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FAH101H1 Lecture Notes - Carl Gotthard Langhans, Gothic Revival Architecture, Renaissance Revival Architecture

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Identification: Name of the building, architect (surname, unless father and son), location(specific), date (down to years), write sth about the building showing/what you
know about the building. Know all the works of the architects in the textbook discussed in class
So far we covered
-Beginning of modernism, neoclassicism as revolt against Rococo
-At the same time, also have many specialized styles came into play
-What makes the 19th century so complex in terms of art and architecture is that there are too many to label, cannot label the period as “Renaissance” or “Baroque”
-First part of 19th century is therefore know as “The battle of styles”
-Victorian architecture: refers to the period when Queen Elizabeth in her reign (1837-1901), not a style (though in some cases it becomes a stylistic category), more of
an era. Within Victorian period, there were many different styles of architecture, e.g., Greek revival, Gothic revival, Renaissance revival, and others. It is a stylistic
category for British (and it’s colonies) architecture.
The dream of the Architect, Thomas Cole, 1840
-During the period of the battle of the styles
-An architect sleeping on a bed of gigantic folios of architecture books on a gigantic column
-the background of the painting is his dream: Greek, Roman, Egyptian, Gothic/Gothic revival architecture, all the styles that were popular in the 1840s are
represented in this painting
-Many architects were capable of designing in a number of styles, it is important to figure out why they chose one over another when designing
-Introduction of new inspiration beyond Greek and Rome comes from the fact that geographically there’s more access/travel to these places, expansion of railways,
see more new cultures
Royal Pavilion, Brighton, John Nash, 1818-1820
-Clear influence in india, due to the accessible nature of traveling to India
-Retreat for Prince of Wills (future king)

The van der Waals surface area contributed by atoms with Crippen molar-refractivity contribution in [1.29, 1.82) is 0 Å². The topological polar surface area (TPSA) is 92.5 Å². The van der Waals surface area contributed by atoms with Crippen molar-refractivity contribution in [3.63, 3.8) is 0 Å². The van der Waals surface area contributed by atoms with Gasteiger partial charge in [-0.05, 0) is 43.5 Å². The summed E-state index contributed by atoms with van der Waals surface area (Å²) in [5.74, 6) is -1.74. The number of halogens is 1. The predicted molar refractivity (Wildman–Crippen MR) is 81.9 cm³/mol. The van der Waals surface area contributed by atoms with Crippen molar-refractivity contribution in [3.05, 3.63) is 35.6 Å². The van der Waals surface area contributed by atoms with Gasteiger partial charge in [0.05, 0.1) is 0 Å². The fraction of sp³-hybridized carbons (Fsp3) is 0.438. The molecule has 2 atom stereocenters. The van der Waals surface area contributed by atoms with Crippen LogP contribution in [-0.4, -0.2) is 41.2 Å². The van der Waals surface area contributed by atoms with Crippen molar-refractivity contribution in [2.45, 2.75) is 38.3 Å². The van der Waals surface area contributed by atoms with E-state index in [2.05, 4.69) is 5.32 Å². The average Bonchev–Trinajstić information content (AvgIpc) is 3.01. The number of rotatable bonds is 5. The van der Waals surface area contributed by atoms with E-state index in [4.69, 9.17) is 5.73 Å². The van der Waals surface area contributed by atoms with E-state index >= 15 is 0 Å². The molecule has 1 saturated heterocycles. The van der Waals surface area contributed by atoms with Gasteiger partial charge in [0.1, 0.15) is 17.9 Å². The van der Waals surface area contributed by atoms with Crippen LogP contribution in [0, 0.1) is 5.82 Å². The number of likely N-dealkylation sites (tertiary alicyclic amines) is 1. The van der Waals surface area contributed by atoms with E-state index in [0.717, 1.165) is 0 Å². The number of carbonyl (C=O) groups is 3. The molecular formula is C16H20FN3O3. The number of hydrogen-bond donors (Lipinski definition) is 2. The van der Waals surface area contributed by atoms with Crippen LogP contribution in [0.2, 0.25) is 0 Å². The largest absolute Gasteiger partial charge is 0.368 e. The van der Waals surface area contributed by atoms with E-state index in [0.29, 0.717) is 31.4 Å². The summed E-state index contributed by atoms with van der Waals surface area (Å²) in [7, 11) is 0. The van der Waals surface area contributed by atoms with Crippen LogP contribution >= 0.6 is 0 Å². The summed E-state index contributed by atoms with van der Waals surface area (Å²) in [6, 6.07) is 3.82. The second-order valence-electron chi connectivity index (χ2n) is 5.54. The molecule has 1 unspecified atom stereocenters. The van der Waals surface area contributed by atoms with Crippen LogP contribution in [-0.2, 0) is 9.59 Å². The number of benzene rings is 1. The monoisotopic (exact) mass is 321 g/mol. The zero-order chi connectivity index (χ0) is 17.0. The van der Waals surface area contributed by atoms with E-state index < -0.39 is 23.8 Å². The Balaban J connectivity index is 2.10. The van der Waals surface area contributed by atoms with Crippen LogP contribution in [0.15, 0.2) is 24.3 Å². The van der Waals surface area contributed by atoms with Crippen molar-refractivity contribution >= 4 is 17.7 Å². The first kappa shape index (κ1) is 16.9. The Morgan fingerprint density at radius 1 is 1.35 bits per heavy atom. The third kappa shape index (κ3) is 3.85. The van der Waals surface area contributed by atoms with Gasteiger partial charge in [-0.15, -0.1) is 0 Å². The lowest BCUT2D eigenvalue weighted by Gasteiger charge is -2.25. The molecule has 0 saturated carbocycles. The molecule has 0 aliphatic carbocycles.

-Playful adaptation of a palace, using a style that wasn’t common, created an unusual monuments
The Tombs, NY city, John Haviland, 1838
-A prison in DT Manhattan
-Egyptian motif, unique columns, squat with flared capital not seen in Greek and Roman architecture. Battering, the way the walls angled out, is also typical Egyptian
-Exotic taste gained momentum after Napoleon’s battles and the troops lured all the other countries
Greek Revival
-Brandenburg Gate, Berlin, Carl Gotthard Langhans, 1788-1791
-Was shown as a comparison to the plate from Ruins of the most beautiful monuments of Greece, propylea in Athens, the entrance gate to acropolis.
-The entrance gate has similarity with Brandenburg gate, which was for ceremonial entrance. Taking the classical features and configuration of the gate
-Germany and Britain had a very close relationship in terms of architecture at that time. A lot of flow of info between the two countries
-Germany shared with Britain a very strong interest in archaeology.
-Cross cultural connections
- Learnt the classical knowledge from the Grand tour and publications
-Downing College, Cambridge, William Wilkins, 1807-1821
-William Wilkins, the first one in Britain to introduce the Greek revival, have first hand info through traveling to Greece
-The patron travelled on the grand tour and recommended Greek revival for the building
-Have very long span dates due to lack of funds: designed in 1805, construction started 1807, finished on 1821.
-Looked very carefully at Greek architecture. Designed the building in an archaeological correct way, the proportions of the column are the same as what
one would find in a Greek temple, the ironic capitals is an imitation of the ironic capitals found in Greeks
St Pancras New Church, London, William Inwood, 1819-1822
-One of the first churches that embrace the Greek revival style. One of the 23 churches built in London between 1817-1829 (show importance of religion in society),
all in Greek revival style
-On the portico: classical order with fluted column and ironic capital
-A porch on the North side of the church: caryatids, a column in the form of draped female figures, a classical motif, influence from the Erechtheion from the
Acropolis of Athens in Greece
-Church tower: taking the form of/imitate the tower of the winds discovered in Athens
-Show an archaeological bias in Greek revival architecture, all coming from a group in society, rich patrons who went on the grand tour and continue to travel.
Society of Dilettanti
-Rich patrons, systematically arguing for the use of Greek Revival, not just in architecture but in all sorts of designs
-Charles Towneley in his sculpture gallery: idealized image of the members of the society of Dilettanti sitting in a room full of Greek antiqueties, sketching and
discussing ancient Greek world, using that as inspiration
-Did a lot to promote the knowledge of the Greek world.
1738-1748 The Antiquities of Athens
-Stuart and Revett: did a number of volumes on the antiquities of Athens.
-People in 18th and 19th century used a lot of their images as sources to understand what classical architecture looks like, and to see what architect in 18-19 century
are using as their patterns
-Focused on Greece, this focus became stronger around the beginning of 19th century, b/c battle of Napoleons had made it more difficult for the British to travel
around Europe but easier for the British to travel to Greece b/c it is connected by Turkey. So even though the British is no longer able to do their grand tour in Italy,
still able to go to Greek. Embrace the Greece much more
British Museum, London, Sir Robert Smirke, 1823-1846
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